How to Store and Prepare Fish
Master these tips and make fish a bigger part of your diet
Fish is good food. In addition to being rich in protein, it is an excellent source of niacin, thiamine, riboflavin, iodine, calcium, phosphorus, iron, potassium, and copper. Some experts say fish should be served as the main course in four meals a week; others recommend as many as seven.
Unfortunately, many people avoid fish altogether because they're not sure how to store and prepare it. Here are a few rules to follow that will help you maintain flavor and preserve the vitamins and minerals.
How to Select Fish for Purchase
- The fish's eyes should be clear and not cloudy.
- The flesh should have a bounce to it—that is, elasticity after you press it.
- Skin should be shiny.
- Color should not be faded.
- Gills should be red and free of slime.
- Odor should be mild, but not "fishy."
- Cut fish flesh should look fresh—moist and bright, not dry and dull. There should be no traces of brown around the edges, and the flesh should have a firm texture.
How to Refrigerate Fish
- Place fish, if it's in small pieces, in a covered icebox dish.
- If it's too large for an icebox dish, place it on a platter or in a glass baking dish and cover with a length of freezer paper.
- Wrap the paper around the dish so that it will be as nearly airtight as possible. Do not wrap the fish itself.
- Refrigerate at temperatures no higher than 40 degrees F (preferably 32–35 degrees) until ready to cook.
- Cook the fish within one day of the time you purchase it from the market; two days at the most—but only if you have absolute confidence in your market. Often, a lot time is wasted in the store transferring the fish from the refrigerators or ice beds.
- Cook the fish within two days if you caught it yourself. Wait absolutely no longer than three days. Fish tastes best the moment it comes from the water; every minute longer than that, the quality deteriorates.
- The only safe way to store fish longer than a day or two is to freeze it—but be careful. Never freeze fish that you've not caught yourself unless you know when it was caught and you trust that it was handled properly. As a general rule, don't freeze fish you buy in a store.
How to Freeze Fish
- Don't freeze whole, uncleaned fish. Dress the fish first.
- Glaze the fish before it's frozen. Use one of the following methods depending on whether the fish is lean or fatty:
For lean fish—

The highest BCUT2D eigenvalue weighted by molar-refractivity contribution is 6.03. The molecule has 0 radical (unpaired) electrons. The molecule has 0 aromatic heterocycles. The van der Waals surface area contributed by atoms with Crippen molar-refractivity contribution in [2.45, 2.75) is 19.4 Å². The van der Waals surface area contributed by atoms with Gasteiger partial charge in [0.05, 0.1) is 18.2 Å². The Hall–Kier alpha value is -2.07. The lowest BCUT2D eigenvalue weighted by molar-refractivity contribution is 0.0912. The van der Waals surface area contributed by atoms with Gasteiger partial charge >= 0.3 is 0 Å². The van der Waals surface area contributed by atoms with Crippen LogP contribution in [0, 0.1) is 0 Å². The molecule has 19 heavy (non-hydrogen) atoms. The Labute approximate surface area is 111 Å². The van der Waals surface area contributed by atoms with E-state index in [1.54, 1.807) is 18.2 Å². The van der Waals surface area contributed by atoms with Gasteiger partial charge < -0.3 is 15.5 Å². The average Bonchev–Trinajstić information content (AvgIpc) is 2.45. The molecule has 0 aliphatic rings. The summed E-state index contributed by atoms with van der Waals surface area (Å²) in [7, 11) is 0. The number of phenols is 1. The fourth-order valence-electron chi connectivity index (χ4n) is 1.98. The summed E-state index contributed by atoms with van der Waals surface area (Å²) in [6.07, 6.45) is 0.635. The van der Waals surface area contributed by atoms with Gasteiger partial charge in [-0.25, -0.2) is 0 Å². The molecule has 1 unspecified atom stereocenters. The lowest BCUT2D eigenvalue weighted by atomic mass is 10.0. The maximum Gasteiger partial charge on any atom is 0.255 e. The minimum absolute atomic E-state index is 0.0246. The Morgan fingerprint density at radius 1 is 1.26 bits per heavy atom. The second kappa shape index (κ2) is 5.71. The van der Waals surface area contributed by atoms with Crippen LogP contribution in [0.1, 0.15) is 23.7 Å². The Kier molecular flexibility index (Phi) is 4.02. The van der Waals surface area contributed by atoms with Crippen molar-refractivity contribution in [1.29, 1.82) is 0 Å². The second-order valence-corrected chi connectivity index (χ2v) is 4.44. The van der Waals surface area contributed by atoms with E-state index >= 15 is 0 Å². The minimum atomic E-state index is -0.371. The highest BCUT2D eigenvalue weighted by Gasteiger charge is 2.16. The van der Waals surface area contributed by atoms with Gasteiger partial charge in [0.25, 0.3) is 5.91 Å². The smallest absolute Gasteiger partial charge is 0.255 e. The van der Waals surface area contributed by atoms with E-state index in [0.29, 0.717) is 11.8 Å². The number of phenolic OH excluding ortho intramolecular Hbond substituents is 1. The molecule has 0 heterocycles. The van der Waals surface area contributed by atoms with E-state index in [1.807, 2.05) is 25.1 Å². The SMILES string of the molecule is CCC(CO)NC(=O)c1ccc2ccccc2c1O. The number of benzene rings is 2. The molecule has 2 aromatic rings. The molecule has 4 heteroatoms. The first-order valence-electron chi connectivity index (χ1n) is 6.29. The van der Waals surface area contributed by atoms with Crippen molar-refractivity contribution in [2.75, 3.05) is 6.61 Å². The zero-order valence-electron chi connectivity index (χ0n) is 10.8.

- Draw enough water to completely immerse the fish and set it in the freezer until almost frozen. Then remove and, if necessary, transfer to a pot large enough for immersion.
- Dissolve ½ cup of salt in every quart of almost frozen water.
- Immerse the fish in the solution for one minute, then remove and place on lint-free paper towels for two minutes.
- Immerse again for 30 seconds, remove, and wrap immediately.
- When wrapping the fish, make sure that no openings remain and that there is no air space between the fish and the wrapping material. Tape securely and label with (1) date, (2) species of fish, (3) market form, and (4) fatty or lean.
For fatty fish—
- Instead of salt, substitute 2 tablespoons of ascorbic acid powder per quart of almost frozen water and follow the above procedure step by step. (Ascorbic acid can be purchased in most drug stores.)
There you have it! Glazed and frozen, a lean fish will keep safely for six months, a fatty fish for three months.
Another quick freezing method is to fill a waxed milk carton with cold water, immerse fish and freeze in the water. As soon as thawed, remove the fish from the water. The drawback to this method is that it takes up more freezer space and should be used within 30 days.
How to Serve Fish
The oil content of a fish determines whether it is a fatty or lean fish; however, in all fish, the oil content varies within the fish's body. Generally, there is more oil content near the head than near the tail. Or, in other words, there is more oil in the thick parts of the fish than in the thin.
Serve those in the family who should eat lean the portion near the tail, and those in the family for whom it makes no difference, the thicker pieces.
Fish is a clean, healthy way of eating. It tastes great, is conducive to entertaining, there are thousands of ways to prepare it, and it's economical. You can bake it, poach it, broil it, grill it, or smoke it, but please, please don't fry it! (You not only destroy the nutrients, but also destroy your health with more fried foods.)
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For more than 25 years, Dr. David Williams has traveled the world researching alternative therapies for our most common health problems—therapies that are inexpensive and easy to use, and therapies that treat the root cause of a problem rather than just its symptoms. More About Dr. Williams
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